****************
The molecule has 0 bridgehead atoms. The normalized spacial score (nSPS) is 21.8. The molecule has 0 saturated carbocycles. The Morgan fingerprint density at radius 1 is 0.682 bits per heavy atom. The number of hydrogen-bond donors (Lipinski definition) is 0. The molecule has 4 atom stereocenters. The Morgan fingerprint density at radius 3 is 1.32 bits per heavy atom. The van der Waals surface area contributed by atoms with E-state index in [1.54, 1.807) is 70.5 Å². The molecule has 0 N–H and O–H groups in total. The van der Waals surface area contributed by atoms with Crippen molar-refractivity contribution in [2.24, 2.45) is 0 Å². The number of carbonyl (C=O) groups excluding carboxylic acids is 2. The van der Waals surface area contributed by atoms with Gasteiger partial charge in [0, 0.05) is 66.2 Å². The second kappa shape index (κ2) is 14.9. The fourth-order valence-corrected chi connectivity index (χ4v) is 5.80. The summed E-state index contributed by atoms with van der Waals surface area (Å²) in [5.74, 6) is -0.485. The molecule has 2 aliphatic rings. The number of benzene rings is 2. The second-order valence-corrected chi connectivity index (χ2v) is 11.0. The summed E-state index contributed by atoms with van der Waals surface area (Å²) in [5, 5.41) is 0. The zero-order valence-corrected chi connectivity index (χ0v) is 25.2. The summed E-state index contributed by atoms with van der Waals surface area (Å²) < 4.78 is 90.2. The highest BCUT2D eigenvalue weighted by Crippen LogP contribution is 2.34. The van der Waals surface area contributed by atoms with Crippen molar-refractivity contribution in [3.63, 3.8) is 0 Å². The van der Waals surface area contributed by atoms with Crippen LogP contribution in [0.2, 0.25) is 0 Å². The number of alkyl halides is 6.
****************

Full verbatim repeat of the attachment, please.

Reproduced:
The molecule has 0 bridgehead atoms. The normalized spacial score (nSPS) is 21.8. The molecule has 0 saturated carbocycles. The Morgan fingerprint density at radius 1 is 0.682 bits per heavy atom. The number of hydrogen-bond donors (Lipinski definition) is 0. The molecule has 4 atom stereocenters. The Morgan fingerprint density at radius 3 is 1.32 bits per heavy atom. The van der Waals surface area contributed by atoms with E-state index in [1.54, 1.807) is 70.5 Å². The molecule has 0 N–H and O–H groups in total. The van der Waals surface area contributed by atoms with Crippen molar-refractivity contribution in [2.24, 2.45) is 0 Å². The number of carbonyl (C=O) groups excluding carboxylic acids is 2. The van der Waals surface area contributed by atoms with Gasteiger partial charge in [0, 0.05) is 66.2 Å². The second kappa shape index (κ2) is 14.9. The fourth-order valence-corrected chi connectivity index (χ4v) is 5.80. The summed E-state index contributed by atoms with van der Waals surface area (Å²) in [5.74, 6) is -0.485. The molecule has 2 aliphatic rings. The number of benzene rings is 2. The second-order valence-corrected chi connectivity index (χ2v) is 11.0. The summed E-state index contributed by atoms with van der Waals surface area (Å²) in [5, 5.41) is 0. The zero-order valence-corrected chi connectivity index (χ0v) is 25.2. The summed E-state index contributed by atoms with van der Waals surface area (Å²) < 4.78 is 90.2. The highest BCUT2D eigenvalue weighted by Crippen LogP contribution is 2.34. The van der Waals surface area contributed by atoms with Crippen molar-refractivity contribution in [3.63, 3.8) is 0 Å². The van der Waals surface area contributed by atoms with Crippen LogP contribution in [0.2, 0.25) is 0 Å². The number of alkyl halides is 6.